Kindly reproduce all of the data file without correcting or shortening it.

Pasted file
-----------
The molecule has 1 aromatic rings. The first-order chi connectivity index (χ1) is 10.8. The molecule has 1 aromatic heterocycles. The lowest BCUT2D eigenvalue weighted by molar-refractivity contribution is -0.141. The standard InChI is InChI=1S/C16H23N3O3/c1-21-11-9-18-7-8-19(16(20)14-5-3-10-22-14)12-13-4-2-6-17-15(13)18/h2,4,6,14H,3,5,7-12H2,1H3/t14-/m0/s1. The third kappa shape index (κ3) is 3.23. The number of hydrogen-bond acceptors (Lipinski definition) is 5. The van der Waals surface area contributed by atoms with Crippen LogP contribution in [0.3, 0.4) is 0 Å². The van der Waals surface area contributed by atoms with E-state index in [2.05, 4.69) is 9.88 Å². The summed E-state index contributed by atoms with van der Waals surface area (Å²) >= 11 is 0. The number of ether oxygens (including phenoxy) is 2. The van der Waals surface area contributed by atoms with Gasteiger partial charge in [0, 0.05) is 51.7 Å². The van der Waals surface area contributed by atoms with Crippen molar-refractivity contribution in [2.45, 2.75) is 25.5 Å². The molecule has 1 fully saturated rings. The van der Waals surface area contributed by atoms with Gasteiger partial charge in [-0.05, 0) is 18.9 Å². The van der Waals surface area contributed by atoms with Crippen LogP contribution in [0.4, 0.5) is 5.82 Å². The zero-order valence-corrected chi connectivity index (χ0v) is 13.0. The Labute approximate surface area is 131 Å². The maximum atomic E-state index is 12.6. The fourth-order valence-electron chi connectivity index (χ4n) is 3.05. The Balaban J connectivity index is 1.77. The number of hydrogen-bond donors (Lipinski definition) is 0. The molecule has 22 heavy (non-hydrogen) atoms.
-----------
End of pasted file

The molecule has 1 aromatic rings. The first-order chi connectivity index (χ1) is 10.8. The molecule has 1 aromatic heterocycles. The lowest BCUT2D eigenvalue weighted by molar-refractivity contribution is -0.141. The standard InChI is InChI=1S/C16H23N3O3/c1-21-11-9-18-7-8-19(16(20)14-5-3-10-22-14)12-13-4-2-6-17-15(13)18/h2,4,6,14H,3,5,7-12H2,1H3/t14-/m0/s1. The third kappa shape index (κ3) is 3.23. The number of hydrogen-bond acceptors (Lipinski definition) is 5. The van der Waals surface area contributed by atoms with Crippen LogP contribution in [0.3, 0.4) is 0 Å². The van der Waals surface area contributed by atoms with E-state index in [2.05, 4.69) is 9.88 Å². The summed E-state index contributed by atoms with van der Waals surface area (Å²) >= 11 is 0. The number of ether oxygens (including phenoxy) is 2. The van der Waals surface area contributed by atoms with Gasteiger partial charge in [0, 0.05) is 51.7 Å². The van der Waals surface area contributed by atoms with Crippen molar-refractivity contribution in [2.45, 2.75) is 25.5 Å². The molecule has 1 fully saturated rings. The van der Waals surface area contributed by atoms with Gasteiger partial charge in [-0.05, 0) is 18.9 Å². The van der Waals surface area contributed by atoms with Crippen LogP contribution in [0.4, 0.5) is 5.82 Å². The zero-order valence-corrected chi connectivity index (χ0v) is 13.0. The Labute approximate surface area is 131 Å². The maximum atomic E-state index is 12.6. The fourth-order valence-electron chi connectivity index (χ4n) is 3.05. The Balaban J connectivity index is 1.77. The number of hydrogen-bond donors (Lipinski definition) is 0. The molecule has 22 heavy (non-hydrogen) atoms.